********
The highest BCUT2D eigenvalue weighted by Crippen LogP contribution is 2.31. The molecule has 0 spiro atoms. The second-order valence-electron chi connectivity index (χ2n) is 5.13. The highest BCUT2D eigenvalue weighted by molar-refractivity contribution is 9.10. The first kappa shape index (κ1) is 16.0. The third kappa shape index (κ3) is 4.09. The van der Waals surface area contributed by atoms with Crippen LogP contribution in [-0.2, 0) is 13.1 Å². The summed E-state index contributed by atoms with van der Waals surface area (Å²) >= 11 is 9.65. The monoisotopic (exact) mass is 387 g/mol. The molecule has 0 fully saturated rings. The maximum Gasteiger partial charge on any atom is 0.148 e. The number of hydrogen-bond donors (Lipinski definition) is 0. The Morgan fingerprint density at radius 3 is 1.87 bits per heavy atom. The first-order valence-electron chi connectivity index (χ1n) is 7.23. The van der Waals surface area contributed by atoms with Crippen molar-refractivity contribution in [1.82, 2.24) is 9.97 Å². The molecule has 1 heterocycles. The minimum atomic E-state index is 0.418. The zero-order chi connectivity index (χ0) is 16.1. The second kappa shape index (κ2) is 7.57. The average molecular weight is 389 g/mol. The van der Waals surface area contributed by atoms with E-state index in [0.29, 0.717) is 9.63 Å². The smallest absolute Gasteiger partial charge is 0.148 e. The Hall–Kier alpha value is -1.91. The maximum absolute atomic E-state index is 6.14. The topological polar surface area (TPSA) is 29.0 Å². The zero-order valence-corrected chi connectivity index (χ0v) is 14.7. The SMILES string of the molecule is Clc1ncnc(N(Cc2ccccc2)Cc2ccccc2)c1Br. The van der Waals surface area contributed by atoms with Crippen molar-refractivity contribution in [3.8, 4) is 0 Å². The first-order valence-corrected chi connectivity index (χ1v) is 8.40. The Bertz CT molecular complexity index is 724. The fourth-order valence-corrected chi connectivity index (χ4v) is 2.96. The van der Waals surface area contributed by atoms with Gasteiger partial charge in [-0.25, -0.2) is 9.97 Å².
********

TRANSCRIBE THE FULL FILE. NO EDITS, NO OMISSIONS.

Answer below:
The highest BCUT2D eigenvalue weighted by Crippen LogP contribution is 2.31. The molecule has 0 spiro atoms. The second-order valence-electron chi connectivity index (χ2n) is 5.13. The highest BCUT2D eigenvalue weighted by molar-refractivity contribution is 9.10. The first kappa shape index (κ1) is 16.0. The third kappa shape index (κ3) is 4.09. The van der Waals surface area contributed by atoms with Crippen LogP contribution in [-0.2, 0) is 13.1 Å². The summed E-state index contributed by atoms with van der Waals surface area (Å²) >= 11 is 9.65. The monoisotopic (exact) mass is 387 g/mol. The molecule has 0 fully saturated rings. The maximum Gasteiger partial charge on any atom is 0.148 e. The number of hydrogen-bond donors (Lipinski definition) is 0. The Morgan fingerprint density at radius 3 is 1.87 bits per heavy atom. The first-order valence-electron chi connectivity index (χ1n) is 7.23. The van der Waals surface area contributed by atoms with Crippen molar-refractivity contribution in [1.82, 2.24) is 9.97 Å². The molecule has 1 heterocycles. The minimum atomic E-state index is 0.418. The zero-order chi connectivity index (χ0) is 16.1. The second kappa shape index (κ2) is 7.57. The average molecular weight is 389 g/mol. The van der Waals surface area contributed by atoms with E-state index in [0.29, 0.717) is 9.63 Å². The smallest absolute Gasteiger partial charge is 0.148 e. The Hall–Kier alpha value is -1.91. The maximum absolute atomic E-state index is 6.14. The topological polar surface area (TPSA) is 29.0 Å². The zero-order valence-corrected chi connectivity index (χ0v) is 14.7. The SMILES string of the molecule is Clc1ncnc(N(Cc2ccccc2)Cc2ccccc2)c1Br. The van der Waals surface area contributed by atoms with Crippen molar-refractivity contribution in [3.8, 4) is 0 Å². The first-order valence-corrected chi connectivity index (χ1v) is 8.40. The Bertz CT molecular complexity index is 724. The fourth-order valence-corrected chi connectivity index (χ4v) is 2.96. The van der Waals surface area contributed by atoms with Gasteiger partial charge in [-0.25, -0.2) is 9.97 Å².